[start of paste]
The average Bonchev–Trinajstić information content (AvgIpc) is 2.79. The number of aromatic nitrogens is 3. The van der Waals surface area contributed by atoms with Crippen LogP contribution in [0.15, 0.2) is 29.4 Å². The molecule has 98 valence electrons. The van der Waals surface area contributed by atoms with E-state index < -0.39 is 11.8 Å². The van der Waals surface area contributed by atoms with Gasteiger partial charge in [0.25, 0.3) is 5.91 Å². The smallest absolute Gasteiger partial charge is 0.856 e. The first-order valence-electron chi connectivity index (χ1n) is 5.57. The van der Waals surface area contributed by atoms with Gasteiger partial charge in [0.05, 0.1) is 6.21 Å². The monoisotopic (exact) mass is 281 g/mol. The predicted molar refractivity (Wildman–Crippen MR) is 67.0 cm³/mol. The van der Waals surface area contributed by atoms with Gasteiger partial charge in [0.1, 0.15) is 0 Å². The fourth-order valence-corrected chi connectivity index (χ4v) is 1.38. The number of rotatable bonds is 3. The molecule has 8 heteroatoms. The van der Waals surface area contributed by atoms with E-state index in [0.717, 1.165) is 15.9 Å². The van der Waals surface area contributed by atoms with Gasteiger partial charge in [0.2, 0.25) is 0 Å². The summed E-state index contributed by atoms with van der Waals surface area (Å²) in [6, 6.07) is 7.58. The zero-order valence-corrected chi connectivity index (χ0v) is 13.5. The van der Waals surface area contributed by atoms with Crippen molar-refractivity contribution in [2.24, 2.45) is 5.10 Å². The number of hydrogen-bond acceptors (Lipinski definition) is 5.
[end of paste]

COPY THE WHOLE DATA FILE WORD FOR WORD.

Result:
The average Bonchev–Trinajstić information content (AvgIpc) is 2.79. The number of aromatic nitrogens is 3. The van der Waals surface area contributed by atoms with Crippen LogP contribution in [0.15, 0.2) is 29.4 Å². The molecule has 98 valence electrons. The van der Waals surface area contributed by atoms with E-state index < -0.39 is 11.8 Å². The van der Waals surface area contributed by atoms with Gasteiger partial charge in [0.25, 0.3) is 5.91 Å². The smallest absolute Gasteiger partial charge is 0.856 e. The first-order valence-electron chi connectivity index (χ1n) is 5.57. The van der Waals surface area contributed by atoms with Gasteiger partial charge in [0.05, 0.1) is 6.21 Å². The monoisotopic (exact) mass is 281 g/mol. The predicted molar refractivity (Wildman–Crippen MR) is 67.0 cm³/mol. The van der Waals surface area contributed by atoms with Gasteiger partial charge in [0.1, 0.15) is 0 Å². The fourth-order valence-corrected chi connectivity index (χ4v) is 1.38. The number of rotatable bonds is 3. The molecule has 8 heteroatoms. The van der Waals surface area contributed by atoms with E-state index in [0.717, 1.165) is 15.9 Å². The van der Waals surface area contributed by atoms with Gasteiger partial charge in [0.2, 0.25) is 0 Å². The summed E-state index contributed by atoms with van der Waals surface area (Å²) in [6, 6.07) is 7.58. The zero-order valence-corrected chi connectivity index (χ0v) is 13.5. The van der Waals surface area contributed by atoms with Crippen molar-refractivity contribution in [2.24, 2.45) is 5.10 Å². The number of hydrogen-bond acceptors (Lipinski definition) is 5.